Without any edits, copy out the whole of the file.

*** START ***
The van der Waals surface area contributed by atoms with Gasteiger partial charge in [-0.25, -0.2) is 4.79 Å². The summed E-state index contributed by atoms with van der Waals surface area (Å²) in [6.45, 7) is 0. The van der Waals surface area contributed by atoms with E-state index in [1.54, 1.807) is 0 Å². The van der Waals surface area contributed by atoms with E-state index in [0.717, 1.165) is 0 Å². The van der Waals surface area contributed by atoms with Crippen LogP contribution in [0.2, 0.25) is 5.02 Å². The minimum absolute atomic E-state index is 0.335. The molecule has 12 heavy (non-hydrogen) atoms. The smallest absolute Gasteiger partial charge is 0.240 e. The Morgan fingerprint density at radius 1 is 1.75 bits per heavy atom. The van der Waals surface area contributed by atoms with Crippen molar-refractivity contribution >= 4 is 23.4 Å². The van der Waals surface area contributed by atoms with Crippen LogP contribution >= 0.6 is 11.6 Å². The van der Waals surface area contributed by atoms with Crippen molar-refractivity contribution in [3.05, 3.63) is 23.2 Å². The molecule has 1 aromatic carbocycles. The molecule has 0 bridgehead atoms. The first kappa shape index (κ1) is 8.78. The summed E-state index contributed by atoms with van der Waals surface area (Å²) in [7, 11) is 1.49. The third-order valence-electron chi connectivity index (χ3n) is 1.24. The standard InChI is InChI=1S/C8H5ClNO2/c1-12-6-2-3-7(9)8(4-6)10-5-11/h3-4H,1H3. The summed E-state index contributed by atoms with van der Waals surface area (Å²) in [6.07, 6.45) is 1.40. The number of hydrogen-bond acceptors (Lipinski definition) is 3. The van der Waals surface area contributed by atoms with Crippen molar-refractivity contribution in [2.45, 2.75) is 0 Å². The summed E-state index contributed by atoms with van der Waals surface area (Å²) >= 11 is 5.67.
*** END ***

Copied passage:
The van der Waals surface area contributed by atoms with Gasteiger partial charge in [-0.25, -0.2) is 4.79 Å². The summed E-state index contributed by atoms with van der Waals surface area (Å²) in [6.45, 7) is 0. The van der Waals surface area contributed by atoms with E-state index in [1.54, 1.807) is 0 Å². The van der Waals surface area contributed by atoms with E-state index in [0.717, 1.165) is 0 Å². The van der Waals surface area contributed by atoms with Crippen LogP contribution in [0.2, 0.25) is 5.02 Å². The minimum absolute atomic E-state index is 0.335. The molecule has 12 heavy (non-hydrogen) atoms. The smallest absolute Gasteiger partial charge is 0.240 e. The Morgan fingerprint density at radius 1 is 1.75 bits per heavy atom. The van der Waals surface area contributed by atoms with Crippen molar-refractivity contribution >= 4 is 23.4 Å². The van der Waals surface area contributed by atoms with Crippen LogP contribution >= 0.6 is 11.6 Å². The van der Waals surface area contributed by atoms with Crippen molar-refractivity contribution in [3.05, 3.63) is 23.2 Å². The molecule has 1 aromatic carbocycles. The molecule has 0 bridgehead atoms. The first kappa shape index (κ1) is 8.78. The summed E-state index contributed by atoms with van der Waals surface area (Å²) in [7, 11) is 1.49. The third-order valence-electron chi connectivity index (χ3n) is 1.24. The standard InChI is InChI=1S/C8H5ClNO2/c1-12-6-2-3-7(9)8(4-6)10-5-11/h3-4H,1H3. The summed E-state index contributed by atoms with van der Waals surface area (Å²) in [6.07, 6.45) is 1.40. The number of hydrogen-bond acceptors (Lipinski definition) is 3. The van der Waals surface area contributed by atoms with Crippen molar-refractivity contribution in [2.45, 2.75) is 0 Å². The summed E-state index contributed by atoms with van der Waals surface area (Å²) >= 11 is 5.67.